Life is a Game of Leverage and Here is How to Win It

The 4 levers you can pull to win the game of life

The conventional path to a successful life goes like this: study hard, get a good job, wait for raises, save for retirement, wait until 65 years old to enjoy your life. It works for some people — but not all.

For those who don’t like — or better put, hate — the conventional path, they often come up with alternative ways that include risky plans like dropping out of college, starting a business, or just quitting their job to travel around the world. The truth is, like the conventional path, this daring and adventurous path doesn’t work for everyone too.

I’m not against the conventional path nor the adventurous path. In fact, it’s necessary for us to find a balance between both of them. You want to have a strong foundation and stability in certain areas of your life so you could take bigger risks in other areas. The real problem lies in the way we approach the process.

Life isn’t fair and it’s fine

We love to think we’re living in a fair environment and everyone gets ahead at the same pace but the truth is that we don’t. Some people are aware of that, and that’s why they abandon what has been told and decide to take their destiny in their own hand.

But then they quickly fall into the same mental patterns that in what they do — whether it’s starting a side hustle, growing an online audience, or pursuing their arts — everyone starts from the same starting point and play with the same rules.

Even in many hundred thousand years ago when humans are living in a linear environment, some people get ahead faster and better than others. People who are successful in any area are people who have and use leverage well.

Life is a game of leverage

In fact, the most successful people are good at spotting these leverages even when no one sees it, or even better, have the ability to create their own leverage. Here are the four biggest leverages you can have and should develop to win the game of life.

Leverage of courage

The first leverage that most people don’t realize is the power of courage. You can make a huge impact even when you only practice a tiny dose of courage every day. It takes courage to get started and get things done, especially when it’s about doing the right and hard work.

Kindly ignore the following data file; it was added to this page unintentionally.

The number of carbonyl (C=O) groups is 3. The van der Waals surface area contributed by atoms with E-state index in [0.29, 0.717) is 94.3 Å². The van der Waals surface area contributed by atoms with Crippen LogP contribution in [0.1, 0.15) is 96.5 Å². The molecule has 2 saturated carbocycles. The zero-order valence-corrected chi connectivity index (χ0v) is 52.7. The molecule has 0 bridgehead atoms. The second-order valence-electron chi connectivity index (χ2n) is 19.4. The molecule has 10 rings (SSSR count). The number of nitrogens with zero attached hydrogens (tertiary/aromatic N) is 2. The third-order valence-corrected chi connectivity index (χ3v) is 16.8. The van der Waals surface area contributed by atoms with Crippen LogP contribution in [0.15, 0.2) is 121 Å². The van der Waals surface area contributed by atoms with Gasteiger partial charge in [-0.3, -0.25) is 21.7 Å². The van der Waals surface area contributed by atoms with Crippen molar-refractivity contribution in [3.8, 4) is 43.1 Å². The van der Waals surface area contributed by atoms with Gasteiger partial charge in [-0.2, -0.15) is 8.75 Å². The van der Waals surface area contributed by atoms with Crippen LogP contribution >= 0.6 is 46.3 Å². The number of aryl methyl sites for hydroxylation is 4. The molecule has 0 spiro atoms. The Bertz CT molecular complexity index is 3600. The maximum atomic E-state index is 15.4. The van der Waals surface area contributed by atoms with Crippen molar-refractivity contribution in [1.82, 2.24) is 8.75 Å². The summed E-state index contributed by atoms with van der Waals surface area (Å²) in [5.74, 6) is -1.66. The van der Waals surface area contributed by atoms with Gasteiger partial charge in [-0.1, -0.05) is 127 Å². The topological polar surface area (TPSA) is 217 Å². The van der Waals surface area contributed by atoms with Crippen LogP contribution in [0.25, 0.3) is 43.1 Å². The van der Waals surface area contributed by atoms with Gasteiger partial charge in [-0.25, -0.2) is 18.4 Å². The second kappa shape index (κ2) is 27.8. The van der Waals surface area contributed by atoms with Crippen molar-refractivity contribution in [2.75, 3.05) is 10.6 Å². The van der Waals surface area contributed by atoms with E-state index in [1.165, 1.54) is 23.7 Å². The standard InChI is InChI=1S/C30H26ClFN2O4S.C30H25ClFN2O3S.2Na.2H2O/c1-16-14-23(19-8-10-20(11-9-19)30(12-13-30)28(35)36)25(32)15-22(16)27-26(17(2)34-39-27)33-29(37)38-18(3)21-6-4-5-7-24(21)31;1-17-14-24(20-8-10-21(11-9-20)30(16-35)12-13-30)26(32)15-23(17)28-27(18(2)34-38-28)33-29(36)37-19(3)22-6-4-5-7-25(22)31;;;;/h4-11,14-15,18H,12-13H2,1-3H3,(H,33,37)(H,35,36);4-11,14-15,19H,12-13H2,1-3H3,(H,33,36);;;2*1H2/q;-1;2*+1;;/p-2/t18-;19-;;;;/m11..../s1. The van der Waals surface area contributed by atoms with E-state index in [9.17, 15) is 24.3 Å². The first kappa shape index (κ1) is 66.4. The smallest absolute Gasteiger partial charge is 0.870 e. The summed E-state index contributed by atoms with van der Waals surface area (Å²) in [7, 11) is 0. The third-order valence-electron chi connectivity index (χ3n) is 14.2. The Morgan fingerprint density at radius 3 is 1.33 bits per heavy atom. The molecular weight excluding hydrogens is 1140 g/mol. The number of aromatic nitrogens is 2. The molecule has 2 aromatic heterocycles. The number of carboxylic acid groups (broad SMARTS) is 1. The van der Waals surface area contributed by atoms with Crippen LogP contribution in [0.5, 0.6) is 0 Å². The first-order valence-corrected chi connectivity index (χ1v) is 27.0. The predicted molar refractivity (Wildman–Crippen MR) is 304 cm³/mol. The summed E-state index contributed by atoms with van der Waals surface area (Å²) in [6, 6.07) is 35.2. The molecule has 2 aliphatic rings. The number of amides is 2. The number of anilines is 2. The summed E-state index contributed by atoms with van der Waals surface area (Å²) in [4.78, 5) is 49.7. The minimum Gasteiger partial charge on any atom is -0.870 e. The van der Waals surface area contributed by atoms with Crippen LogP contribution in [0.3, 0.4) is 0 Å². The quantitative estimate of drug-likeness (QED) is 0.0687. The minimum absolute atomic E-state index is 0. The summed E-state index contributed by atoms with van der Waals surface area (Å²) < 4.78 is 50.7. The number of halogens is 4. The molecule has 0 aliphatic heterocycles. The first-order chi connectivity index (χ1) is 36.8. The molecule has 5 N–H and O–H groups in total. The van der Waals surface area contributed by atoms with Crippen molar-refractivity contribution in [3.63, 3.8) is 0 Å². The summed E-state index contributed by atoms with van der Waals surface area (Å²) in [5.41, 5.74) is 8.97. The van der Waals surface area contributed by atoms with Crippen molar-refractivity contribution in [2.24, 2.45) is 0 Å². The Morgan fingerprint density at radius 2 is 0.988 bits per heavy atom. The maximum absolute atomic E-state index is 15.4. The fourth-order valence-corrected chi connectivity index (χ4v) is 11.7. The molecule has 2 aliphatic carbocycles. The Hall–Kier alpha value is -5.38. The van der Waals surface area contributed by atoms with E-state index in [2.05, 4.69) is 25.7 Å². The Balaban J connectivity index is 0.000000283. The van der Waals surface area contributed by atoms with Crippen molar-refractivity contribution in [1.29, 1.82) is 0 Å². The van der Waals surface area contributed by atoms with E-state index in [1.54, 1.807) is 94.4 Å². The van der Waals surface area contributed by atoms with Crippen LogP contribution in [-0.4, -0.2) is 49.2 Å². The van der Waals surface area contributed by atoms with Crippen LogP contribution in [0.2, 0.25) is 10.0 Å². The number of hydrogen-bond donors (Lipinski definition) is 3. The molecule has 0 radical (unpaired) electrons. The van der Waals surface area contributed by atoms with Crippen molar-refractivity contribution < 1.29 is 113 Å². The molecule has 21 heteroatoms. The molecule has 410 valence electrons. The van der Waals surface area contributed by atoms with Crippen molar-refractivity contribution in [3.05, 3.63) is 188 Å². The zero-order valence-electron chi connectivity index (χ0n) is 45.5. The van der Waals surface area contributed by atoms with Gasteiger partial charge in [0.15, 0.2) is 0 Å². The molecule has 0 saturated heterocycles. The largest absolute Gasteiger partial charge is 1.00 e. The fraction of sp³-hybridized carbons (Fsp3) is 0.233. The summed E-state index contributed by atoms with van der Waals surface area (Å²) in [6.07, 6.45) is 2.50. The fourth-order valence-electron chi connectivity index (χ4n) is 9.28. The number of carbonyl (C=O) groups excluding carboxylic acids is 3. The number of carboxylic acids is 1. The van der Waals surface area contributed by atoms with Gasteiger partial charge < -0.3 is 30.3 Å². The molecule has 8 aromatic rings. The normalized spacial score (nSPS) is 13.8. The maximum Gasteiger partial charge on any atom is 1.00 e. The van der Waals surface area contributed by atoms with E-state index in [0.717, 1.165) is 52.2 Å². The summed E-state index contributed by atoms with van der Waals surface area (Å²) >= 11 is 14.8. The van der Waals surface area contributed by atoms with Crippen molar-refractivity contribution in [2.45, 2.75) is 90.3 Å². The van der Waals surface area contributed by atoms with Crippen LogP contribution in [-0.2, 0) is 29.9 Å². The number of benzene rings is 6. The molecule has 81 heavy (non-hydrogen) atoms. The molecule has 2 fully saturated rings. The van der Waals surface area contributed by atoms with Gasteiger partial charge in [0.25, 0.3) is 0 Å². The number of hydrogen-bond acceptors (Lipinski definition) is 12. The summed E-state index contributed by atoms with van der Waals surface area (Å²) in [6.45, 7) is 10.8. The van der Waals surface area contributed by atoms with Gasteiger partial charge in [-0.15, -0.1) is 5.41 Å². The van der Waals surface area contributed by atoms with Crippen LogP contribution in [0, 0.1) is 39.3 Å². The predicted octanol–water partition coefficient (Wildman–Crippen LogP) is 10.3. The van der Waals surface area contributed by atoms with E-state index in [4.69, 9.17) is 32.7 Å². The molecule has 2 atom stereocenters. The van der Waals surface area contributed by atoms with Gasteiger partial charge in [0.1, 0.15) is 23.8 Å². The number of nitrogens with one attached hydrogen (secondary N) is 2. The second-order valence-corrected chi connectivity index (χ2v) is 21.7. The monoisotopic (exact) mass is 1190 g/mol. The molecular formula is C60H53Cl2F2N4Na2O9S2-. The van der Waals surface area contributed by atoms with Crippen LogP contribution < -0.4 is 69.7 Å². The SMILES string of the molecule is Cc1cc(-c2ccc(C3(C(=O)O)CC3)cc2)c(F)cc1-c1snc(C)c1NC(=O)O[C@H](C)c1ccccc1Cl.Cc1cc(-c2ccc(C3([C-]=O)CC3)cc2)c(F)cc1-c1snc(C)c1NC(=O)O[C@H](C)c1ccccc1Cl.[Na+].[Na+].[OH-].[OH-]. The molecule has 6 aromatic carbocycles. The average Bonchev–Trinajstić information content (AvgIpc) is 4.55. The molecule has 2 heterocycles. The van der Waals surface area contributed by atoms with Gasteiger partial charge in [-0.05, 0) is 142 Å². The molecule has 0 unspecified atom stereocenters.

• Steve Jobs took the courage to eliminate 70% of Apple’s products to focus on the quality and innovation of the Macintosh when he got back to Apple in 1997.
  • After selling PayPal and receiving $165 million in profit, Elon Musk took the courage to invest all of the PayPal proceeds into Tesla and SpaceX.
  • Robert Downey Jr. took the courage to accept the role of Iron Man even when Marvel wasn’t convinced about him at the start due to his past. Because of that, he was getting paid for only $500,000 in the first Iron Man movie — which eventually transformed his entire career. As a matter of comparison, he got paid for $10 million in Iron Man 2.

Doing the right thing — and often hard — requires courage. Unfortunately, many people don’t have it, and that’s why it makes a huge difference for you to practice even the tiniest dose of courage.

The leverage of courage is not only useful for people who want to change the world. Think about the small goals you have; it could be:

  • Charging your clients more based on what you worth.
  • Proposing to your girlfriend who you’ve been dating for seven years.
  • Starting a side hustle with a full-time job.

You will need the courage to take the first leap and turn them into the realities. In fact, the key is to start by taking small risks and make more vanity mistakes (something that even when you fail, you’re okay). This way, you get to improve your confidence slowly and get used to leveraging courage to accomplish what you want in life.

Leverage of knowledge and wisdom

I bet you’re aware of the leverage of knowledge and wisdom. In fact, most people value knowledge way before courage. Indeed, what you know make a huge difference. Depending on what you do and the stage of life you’re in, you need to learn different types of skills and knowledge to stay relevant and valuable to other people.